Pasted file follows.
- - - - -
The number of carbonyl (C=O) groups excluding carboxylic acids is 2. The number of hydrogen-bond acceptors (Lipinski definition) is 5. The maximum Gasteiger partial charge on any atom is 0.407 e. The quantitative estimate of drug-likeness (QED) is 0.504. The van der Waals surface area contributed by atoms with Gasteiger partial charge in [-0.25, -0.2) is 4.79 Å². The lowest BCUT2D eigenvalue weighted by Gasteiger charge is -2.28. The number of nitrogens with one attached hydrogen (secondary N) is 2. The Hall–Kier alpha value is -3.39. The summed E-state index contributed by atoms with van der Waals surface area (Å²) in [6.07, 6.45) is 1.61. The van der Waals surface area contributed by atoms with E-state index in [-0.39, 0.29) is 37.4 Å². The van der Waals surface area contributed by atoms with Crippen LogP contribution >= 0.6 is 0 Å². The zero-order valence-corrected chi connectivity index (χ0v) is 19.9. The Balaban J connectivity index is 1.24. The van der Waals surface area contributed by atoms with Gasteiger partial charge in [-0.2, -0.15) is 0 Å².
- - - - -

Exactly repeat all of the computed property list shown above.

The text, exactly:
The number of carbonyl (C=O) groups excluding carboxylic acids is 2. The number of hydrogen-bond acceptors (Lipinski definition) is 5. The maximum Gasteiger partial charge on any atom is 0.407 e. The quantitative estimate of drug-likeness (QED) is 0.504. The van der Waals surface area contributed by atoms with Gasteiger partial charge in [-0.25, -0.2) is 4.79 Å². The lowest BCUT2D eigenvalue weighted by Gasteiger charge is -2.28. The number of nitrogens with one attached hydrogen (secondary N) is 2. The Hall–Kier alpha value is -3.39. The summed E-state index contributed by atoms with van der Waals surface area (Å²) in [6.07, 6.45) is 1.61. The van der Waals surface area contributed by atoms with E-state index in [-0.39, 0.29) is 37.4 Å². The van der Waals surface area contributed by atoms with Crippen LogP contribution >= 0.6 is 0 Å². The zero-order valence-corrected chi connectivity index (χ0v) is 19.9. The Balaban J connectivity index is 1.24. The van der Waals surface area contributed by atoms with Gasteiger partial charge in [-0.2, -0.15) is 0 Å².